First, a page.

46. Günthner, Susanne, Wolfgang Imo & Joerg Buecker
    (eds.) 2014 Grammar and dialogism. Sequential, syntactic, and prosodic patterns between emergence and sedimentation. Berlin: de Gruyter. doi:  10.1515/9783110358612
    https://doi.org/10.1515/9783110358612 [Google Scholar]
  47. Hakulinen, Auli and Margret Selting
    eds. 2005Syntax and Lexis in Conversation. Amsterdam: Benjamins. doi:  10.1075/sidag.17
    https://doi.org/10.1075/sidag.17 [Google Scholar]
  48. Han, Chung-Hye, Dennis Ryan Storoshenko & Yasuko Sakurai
    2004 Scope of negation, and clause structure in Japanese. Berkeley Linguistics Society30. 118–129. doi:  10.3765/bls.v30i1.955
    https://doi.org/10.3765/bls.v30i1.955 [Google Scholar]
  49. Hasegawa, Yoko
    2015Japanese: A linguistic introduction. Cambridge: Cambridge University Press. doi:  10.1017/CBO9781139507127
    https://doi.org/10.1017/CBO9781139507127 [Google Scholar]
  50. Hayashi, M.
    2004 Projection and grammar: notes on the ‘action-projecting’ use of the distal demonstrative are in Japanese. Journal of Pragmatics36(8). 1337–1374. doi:  10.1016/j.pragma.2004.05.006
    https://doi.org/10.1016/j.pragma.2004.05.006 [Google Scholar]
  51. Hinds, John
    1980 Japanese conversation, discourse structure, and ellipsis. Discourse Processes3. 263–286. doi:  10.1080/01638538009544490
    https://doi.org/10.1080/01638538009544490 [Google Scholar]
  52. 1982Ellipsis in Japanese. Edmonton, Alberta: Linguistic Research, Inc.
    [Google Scholar]
  53. Hopper, Paul J.
    1992 Times of the sign: on temporality in recent linguistics. Time and Society1(2). 223–238. doi:  10.1177/0961463X92001002006
    https://doi.org/10.1177/0961463X92001002006 [Google Scholar]
  54. Hopper, Paul
    2001 Hendiadys and auxiliation in English. InJoan Bybee & Michael Noonan (eds.), Complex sentences in grammar and discourse, 145–174. Amsterdam: Benjamins.
    [Google Scholar]
  55. 2011a Emergent grammar and temporality in interactional linguistics. InPeter Auer & Stefan Pfander (eds.), Constructions: Emerging and emergent, 22–44. Berlin: de Gruyter. doi:  10.1515/9783110229080.22
    https://doi.org/10.1515/9783110229080.22 [Google Scholar]
  56. Hopper, Paul J.
    2011b Emergent grammar. InJames Gee & Michael Handford, The Routledge Handbook of Discourse Analysis, 301–314. Oxford: Routledge.
    [Google Scholar]
  57. Hopper, Paul & Sandra A. Thompson
    2008 Projectability and clause combining in interaction. InRitva Laury (ed.), Crosslinguistic studies of clause combining: the multifunctionality of conjunctions, 99–124. Amsterdam: John Benjamins. doi:  10.1075/tsl.80.06hop
    https://doi.org/10.1075/tsl.80.06hop [Google Scholar]
  58. Horn, Laurence R.
    1989A natural history of negation. Chicago University Press.
    [Google Scholar]
  59. Huddleston, Rodney & Geoffrey K. Pullum
    2002The Cambridge Grammar of the English Language. Cambridge: Cambridge University Press. doi:  10.1017/9781316423530
    https://doi.org/10.1017/9781316423530 [Google Scholar]
  60. Iwasaki, Shimako
    2009 Initiating interactive turn spaces in Japanese conversation: local projection and collaborative action. Discourse Processes456. 226–246. doi:  10.1080/01638530902728918
    https://doi.org/10.1080/01638530902728918 [Google Scholar]
  61. 2011 The multimodal mechanics of collaborative unit construction in Japanese conversation, inEmbodied Interaction: Language and Body in the Material World, edsJurgen Streeck, Charles Goodwin and Curtis LeBaron, Cambridge University Press, Cambridge UK, pp.106-120.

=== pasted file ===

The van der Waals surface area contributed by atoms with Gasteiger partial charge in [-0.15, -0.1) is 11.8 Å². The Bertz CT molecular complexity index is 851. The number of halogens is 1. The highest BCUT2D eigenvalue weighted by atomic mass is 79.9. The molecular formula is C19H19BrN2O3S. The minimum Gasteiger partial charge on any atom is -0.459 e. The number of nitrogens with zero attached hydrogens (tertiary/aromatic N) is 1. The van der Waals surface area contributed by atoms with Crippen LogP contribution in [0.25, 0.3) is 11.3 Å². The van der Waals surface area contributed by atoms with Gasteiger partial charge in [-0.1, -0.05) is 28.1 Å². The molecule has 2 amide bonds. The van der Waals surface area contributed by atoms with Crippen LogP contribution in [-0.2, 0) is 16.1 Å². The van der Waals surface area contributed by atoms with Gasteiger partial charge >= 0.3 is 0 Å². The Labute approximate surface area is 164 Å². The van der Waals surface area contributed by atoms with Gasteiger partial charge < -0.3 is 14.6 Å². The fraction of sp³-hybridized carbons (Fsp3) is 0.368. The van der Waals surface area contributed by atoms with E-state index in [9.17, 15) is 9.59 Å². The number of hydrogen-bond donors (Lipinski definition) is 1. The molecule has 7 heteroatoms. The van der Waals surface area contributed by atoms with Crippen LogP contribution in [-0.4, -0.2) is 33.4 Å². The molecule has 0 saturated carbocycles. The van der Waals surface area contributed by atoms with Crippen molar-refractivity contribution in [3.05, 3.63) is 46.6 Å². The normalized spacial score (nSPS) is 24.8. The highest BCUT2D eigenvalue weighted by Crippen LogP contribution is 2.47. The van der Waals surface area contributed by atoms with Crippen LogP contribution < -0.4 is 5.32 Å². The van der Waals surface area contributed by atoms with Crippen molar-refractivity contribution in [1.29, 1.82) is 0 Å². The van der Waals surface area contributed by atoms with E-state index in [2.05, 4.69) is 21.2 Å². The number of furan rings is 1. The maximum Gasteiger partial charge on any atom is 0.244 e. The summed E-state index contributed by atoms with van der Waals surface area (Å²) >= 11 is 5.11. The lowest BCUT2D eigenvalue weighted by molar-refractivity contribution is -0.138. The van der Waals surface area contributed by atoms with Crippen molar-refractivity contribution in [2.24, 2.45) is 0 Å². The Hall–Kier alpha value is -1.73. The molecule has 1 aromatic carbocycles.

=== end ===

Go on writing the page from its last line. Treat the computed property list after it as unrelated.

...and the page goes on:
[Google Scholar]
  62. Iwasaki, Shoichi
    1993 The structure of the intonation unit in Japanese. InSoonja Choi (ed.), Japanese and Korean linguistics, vol.III, 39–53. Stanford: Center for the Study of Language and Information.
    [Google Scholar]
  63. Iwasaki, Shoichi & Tsuyoshi Ono
    2002 “Sentence” in spontaneous spoken Japanese discourse. InJoan Bybee and Michael Noonan (eds.), Complex sentences in grammar and discourse, 175–202. Amsterdam: John Benjamins. doi:  10.1075/z.110.10iwa
    https://doi.org/10.1075/z.110.10iwa [Google Scholar]
  64. Iwasaki, Shoichi and Hongyin Tao
    1993 A comparative study of the structure of the intonation unit in English, Japanese, and Mandarin Chinese. Paper presented atthe annual meeting of the Linguistic Society of America, January 1993.
    [Google Scholar]
  65. Jones, Kimberly & Tsuyoshi Ono
    2008 Conversation and grammar: Approaching so-called conditionals in Japanese. InJ. Mori & A. Ohta (eds.), Japanese applied linguistics: Discourse and social perspectives, 21–52. London: Continuum International.
    [Google Scholar]
  66. Kärkkäinen, Elise
    1996 Preferred argument structure and subject role in American English conversational discourse. Journal of Pragmatics25. 675–701. doi:  10.1016/0378‑2166(95)00010‑0
    https://doi.org/10.1016/0378-2166(95)00010-0 [Google Scholar]
  67. Keevallik, Leelo
    2011 Pro-forms as projective devices in interaction. Discourse Processes48(6). 404–431. doi:  10.1080/0163853X.2011.559150
    https://doi.org/10.1080/0163853X.2011.559150 [Google Scholar]
  68. Kishimoto, Hideki
    2008 On the variability of negative scope in Japanese. Journal of Linguistics44(2). 379–435. doi:  10.1017/S0022226708005161
    https://doi.org/10.1017/S0022226708005161 [Google Scholar]
  69. Labov, William
    1972 Some principles of linguistic methodology. Language in Society1(1). 97–120. doi:  10.1017/S0047404500006576
    https://doi.org/10.1017/S0047404500006576 [Google Scholar]
  70. 1975 Empirical foundations of linguistic theory. InRobert Austerlitz (ed.), The scope of American linguistics, 77–133. Lisse: Peter de Ridder Press. doi:  10.1515/9783110857610‑006
    https://doi.org/10.1515/9783110857610-006 [Google Scholar]